“There is only one class of men, the privileged class.” Albert Camus, The Stranger
I used to take a lot of bus trips. Mostly in my twenties, heading on long weekends or for extended holidays to the polar opposites of New York State: East, to the “Hamptons”, the string of tony towns at the end of Long Island and the Atlantic Ocean, and West, to Rochester, where I grew up, bordering the Great Lake of Ontario.
If I was going to Long Island, my choice was the Hampton Jitney. In the summer months, their fleet of buses was (and still are) jam-packed. The funny thing is, or maybe it wasn’t that funny, that wherever I got on in Manhattan, there were always several passengers already seated inside who had placed a travel bag (or bags) on the accompanying seat (there was always room in bus’s hold or the overhead for luggage).
Now, these folks must have known from prior rides, and by the line of people always waiting outside to board, that they would have to relinquish the space. But they still acted — i.e. facial grimaces, pained sighs, mumbled epitaphs — as if I had requested them to give up their passport, social security number and credit card information, and not just to access a seat I paid the same price for. And once settled in, not that I had any great desire to talk, but I could tell from their general angry vibe that any utterance I made would be akin to an abusive attack. And so I almost always spent those trips as still as a stone, willing my body smaller so as not to jostle an elbow or knock a knee, all the time wondering if they knew we were heading to a happy, relaxing, most beautiful place.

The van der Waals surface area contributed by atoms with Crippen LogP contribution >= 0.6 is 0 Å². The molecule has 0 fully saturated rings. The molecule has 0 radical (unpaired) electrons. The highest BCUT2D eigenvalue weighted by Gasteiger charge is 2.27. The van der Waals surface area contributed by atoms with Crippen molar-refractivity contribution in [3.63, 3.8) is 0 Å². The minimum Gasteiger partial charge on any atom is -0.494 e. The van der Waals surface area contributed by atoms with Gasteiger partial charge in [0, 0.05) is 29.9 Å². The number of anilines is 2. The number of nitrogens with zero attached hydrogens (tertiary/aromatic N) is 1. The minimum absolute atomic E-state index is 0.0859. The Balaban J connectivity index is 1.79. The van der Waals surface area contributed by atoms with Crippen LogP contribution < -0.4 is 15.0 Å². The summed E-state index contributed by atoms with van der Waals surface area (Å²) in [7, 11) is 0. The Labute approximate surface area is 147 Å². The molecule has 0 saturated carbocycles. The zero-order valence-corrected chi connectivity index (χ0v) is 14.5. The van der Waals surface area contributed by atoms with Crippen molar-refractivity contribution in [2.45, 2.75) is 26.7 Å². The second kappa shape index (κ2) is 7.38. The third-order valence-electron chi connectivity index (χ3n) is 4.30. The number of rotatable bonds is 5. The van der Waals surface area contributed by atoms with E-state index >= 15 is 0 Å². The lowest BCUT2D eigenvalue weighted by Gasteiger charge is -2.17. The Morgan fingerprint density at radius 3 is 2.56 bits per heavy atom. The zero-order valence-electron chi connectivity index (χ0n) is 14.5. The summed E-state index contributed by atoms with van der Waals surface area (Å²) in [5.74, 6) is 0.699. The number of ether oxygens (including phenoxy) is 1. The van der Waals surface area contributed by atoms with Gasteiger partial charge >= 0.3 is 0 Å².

Greyhound took me to Rochester. I would get the bus in the bowels of New York City’s Port Authority, breathing in toxic exhaust while I waited with a paucity of others, finally bordering and having a pick of seats for the six-hour or more journey. In contrast to the Jitney, the Greyhound passengers seemed to cultivate community.
Even if there were row upon row of empty seats, they would ask if it was okay to sit with me, wanting to talk, to pass the time discussing, say, family and work, sharing with me life’s up and downs, even sometimes whatever food and drink they brought on with them. Generally, they were friendly, even if at times it seemed too friendly.
It was, indeed, a tale of two cities, or buses, to be more exact.
Now I’m not making a case that economic station, or bus stations, to be glib, are connected to a person’s ability or desire to be friendly. But I might go out on a limb and say that people are more likely to adopt a stand-offish stance with a stranger if they think for some reason they are better than that stranger.
Or they want to believe they are better than the stranger.
It’s an age-old self-esteem raising technique with no lasting value and plenty of long-term negative impact: bringing someone down to make yourself feel higher. The practice is akin to abusing a habit-forming drug. It might feel good for as long as it lasts, but it never lasts, and when it’s over the crash is crushing and a need arises to do more and more and more to feel good again or just not sick.
Maybe I’m being overcritical. Or thinking too deeply Maybe those riders on the Jitney back then merely wanted more arm and legroom. Maybe they had placed their bag on the adjacent seat as an afterthought and without any agenda. Maybe the last thing they wanted to do was belittle or demean me or anyone else wanting to share a communal ride out to the beach, or create a caste system based on their being to a seat first.
All I know is what I felt, and still remember feeling, those many times I waited for a bag to be removed.